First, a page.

Realigning Israel’s foreign policy

A common cause – the battle against radical Islamic terrorism – bonds Israel and all the countries threatened by it.

By Moshe Arens

Moshe_Arens_cropped-150x150Significant changes are taking place in Israel’s relations with countries near and far. In the immediate neighborhood, Cyprus and Greece, both members of the European Union, have established close economic and political relations with Israel. And now Turkey, a major Middle East player, will be normalizing relations with Israel.

That, no doubt, is a prelude to closer economic and political relations based on common interests in the area, notwithstanding the differences that exist between Turkey and Cyprus and Greece, and Turkey’s position on the Palestinian issue. A political and economic bloc is taking shape, which may include military cooperation as well in due time that will profoundly influence the course of events in the Middle East in the years to come.

No less significant are the relations that have developed with Egypt and Jordan. The Sunni-Shi’ite rift and the rise of ISIS have made it clear that Israel and these countries share common enemies, enemies that threaten the stability of the Egyptian and Jordanian regimes and make security cooperation with Israel a common interest of Israel, Egypt and Jordan. The rulers of Jordan and Egypt continue to pay lip-service to the Palestinian cause, but it is clear what their immediate priorities are.

And there is Saudi Arabia, the wealthiest Arab country, threatened by ISIS and Iran. For obvious reasons its rulers are not prepared to establish formal relations with Israel, but here too common enemies are bound to result in developing behind-the-scenes relationships.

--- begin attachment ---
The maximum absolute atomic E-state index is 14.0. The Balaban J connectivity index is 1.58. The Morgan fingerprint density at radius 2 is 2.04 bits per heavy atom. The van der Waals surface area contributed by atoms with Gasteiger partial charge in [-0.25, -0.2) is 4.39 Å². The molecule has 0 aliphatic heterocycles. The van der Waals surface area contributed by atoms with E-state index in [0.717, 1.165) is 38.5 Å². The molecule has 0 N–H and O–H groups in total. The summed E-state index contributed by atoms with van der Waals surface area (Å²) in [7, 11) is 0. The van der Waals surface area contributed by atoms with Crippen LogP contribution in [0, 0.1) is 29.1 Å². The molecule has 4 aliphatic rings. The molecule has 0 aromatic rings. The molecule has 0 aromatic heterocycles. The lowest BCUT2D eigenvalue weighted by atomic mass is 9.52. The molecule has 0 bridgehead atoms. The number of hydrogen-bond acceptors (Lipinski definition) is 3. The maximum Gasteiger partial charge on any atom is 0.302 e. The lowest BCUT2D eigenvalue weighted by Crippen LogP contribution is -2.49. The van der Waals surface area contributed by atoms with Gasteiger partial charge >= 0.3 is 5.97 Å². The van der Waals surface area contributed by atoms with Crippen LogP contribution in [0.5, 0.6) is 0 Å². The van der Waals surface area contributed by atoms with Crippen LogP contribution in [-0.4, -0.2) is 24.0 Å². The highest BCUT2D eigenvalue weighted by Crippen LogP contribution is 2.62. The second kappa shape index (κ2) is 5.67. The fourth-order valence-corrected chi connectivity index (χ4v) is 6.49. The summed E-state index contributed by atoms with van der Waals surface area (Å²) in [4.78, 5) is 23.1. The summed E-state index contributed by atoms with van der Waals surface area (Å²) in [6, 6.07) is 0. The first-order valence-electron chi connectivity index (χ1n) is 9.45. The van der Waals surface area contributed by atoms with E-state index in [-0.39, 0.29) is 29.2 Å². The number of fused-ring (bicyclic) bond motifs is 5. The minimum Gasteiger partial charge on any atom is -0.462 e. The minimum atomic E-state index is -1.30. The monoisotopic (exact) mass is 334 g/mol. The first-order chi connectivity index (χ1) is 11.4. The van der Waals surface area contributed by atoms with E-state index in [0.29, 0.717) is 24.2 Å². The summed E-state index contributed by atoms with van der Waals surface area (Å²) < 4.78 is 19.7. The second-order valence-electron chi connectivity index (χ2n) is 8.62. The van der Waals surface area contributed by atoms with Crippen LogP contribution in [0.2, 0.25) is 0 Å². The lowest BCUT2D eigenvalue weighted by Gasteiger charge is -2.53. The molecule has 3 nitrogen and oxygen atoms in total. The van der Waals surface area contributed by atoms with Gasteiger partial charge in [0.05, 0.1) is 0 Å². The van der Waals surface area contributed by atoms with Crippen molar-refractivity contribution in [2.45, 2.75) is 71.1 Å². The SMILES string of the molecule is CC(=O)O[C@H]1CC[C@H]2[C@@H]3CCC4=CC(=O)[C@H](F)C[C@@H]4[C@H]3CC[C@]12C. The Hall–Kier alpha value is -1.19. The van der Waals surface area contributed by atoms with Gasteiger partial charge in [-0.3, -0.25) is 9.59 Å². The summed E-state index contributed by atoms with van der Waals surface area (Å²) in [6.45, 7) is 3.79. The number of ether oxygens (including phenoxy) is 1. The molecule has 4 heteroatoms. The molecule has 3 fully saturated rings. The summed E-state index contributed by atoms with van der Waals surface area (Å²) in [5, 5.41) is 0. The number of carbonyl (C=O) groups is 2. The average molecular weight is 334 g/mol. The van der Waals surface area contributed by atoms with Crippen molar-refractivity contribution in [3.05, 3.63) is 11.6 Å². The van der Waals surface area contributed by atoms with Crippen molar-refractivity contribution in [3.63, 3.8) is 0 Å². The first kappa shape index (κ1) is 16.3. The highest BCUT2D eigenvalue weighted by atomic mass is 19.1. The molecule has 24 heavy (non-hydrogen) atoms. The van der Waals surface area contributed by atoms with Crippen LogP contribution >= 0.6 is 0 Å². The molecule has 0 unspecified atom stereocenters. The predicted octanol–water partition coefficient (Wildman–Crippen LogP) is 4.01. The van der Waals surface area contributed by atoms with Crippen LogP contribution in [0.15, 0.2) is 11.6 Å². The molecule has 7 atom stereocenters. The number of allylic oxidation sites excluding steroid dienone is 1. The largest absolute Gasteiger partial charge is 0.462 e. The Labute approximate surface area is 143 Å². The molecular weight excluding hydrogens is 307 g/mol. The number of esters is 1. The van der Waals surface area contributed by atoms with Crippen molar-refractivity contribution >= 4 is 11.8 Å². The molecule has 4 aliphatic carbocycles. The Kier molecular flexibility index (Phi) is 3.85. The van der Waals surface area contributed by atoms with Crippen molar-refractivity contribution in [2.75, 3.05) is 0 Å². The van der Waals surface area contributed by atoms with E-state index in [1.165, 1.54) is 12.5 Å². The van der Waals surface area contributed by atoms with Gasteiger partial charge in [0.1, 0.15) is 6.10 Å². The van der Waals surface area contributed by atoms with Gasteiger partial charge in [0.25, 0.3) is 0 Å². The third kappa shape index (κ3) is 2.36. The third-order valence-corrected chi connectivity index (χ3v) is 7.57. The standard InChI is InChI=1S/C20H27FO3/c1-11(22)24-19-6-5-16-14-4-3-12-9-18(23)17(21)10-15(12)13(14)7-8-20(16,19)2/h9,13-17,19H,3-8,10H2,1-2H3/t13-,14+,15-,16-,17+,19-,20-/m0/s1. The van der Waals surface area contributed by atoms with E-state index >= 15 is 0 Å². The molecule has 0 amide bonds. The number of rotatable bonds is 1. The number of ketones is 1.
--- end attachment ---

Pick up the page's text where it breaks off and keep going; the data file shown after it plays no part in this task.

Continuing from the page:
Israel’s relations with Russia are excellent. These old and new friends of Israel see Israel as a strong country militarily and economically, and therefore a country that wields significant influence in the immediate area and even beyond. Israel is a friend worth having.

Simultaneously, Israel has been pivoting to the East. India, which now outranks France economically, has one of the fastest growing economies. With Pakistan as a neighbor and a large Muslim minority among its population, its problems are not dissimilar from the problems facing Israel, and that leaves room for extensive cooperation that would be of mutual benefit. China, the world’s second superpower, is too large to be ignored by Israel, while Israel, small as it is, nevertheless is seen by China as a technological superpower. In these countries, unlike Europe, anti-Semitism is almost non-existent.

Prognostications regarding a deterioration of Israel’s relations with the United States, Israel’s most important ally and friend, are way off the mark. It is true that the U.S. is changing, as is most of the rest of the world, and the most recent waves of immigration have changed the demographics of the country. But those who assume that this is bound to lead to a cooling of the relations between Israel and the U.S. in the future fail to understand the nature of America, a country of immigrants.

The ideals and values of America are the ideals and values of America at its foundation, and they have not changed since 1776. Successive waves of immigrants have adopted these values, and that no doubt will be true with the most recent wave of immigration. It is these ideals and values – democracy and the rule of law – that are the foundation of the alliance between the U.S. and Israel, and that alliance will persist despite inevitable differences of opinion that occur now and then.

And there is the common cause – the battle against radical Islamic terrorism – which bonds Israel and all the countries threatened by it. Israel, which has had to contend with acts of terror for many years, has by necessity become the world’s expert in dealing with terrorism, and its cooperation and capabilities are being sought by all those who feel threatened by it. That cooperation will serve as an important element in Israel’s relations with the world. Israel will not find itself isolated.

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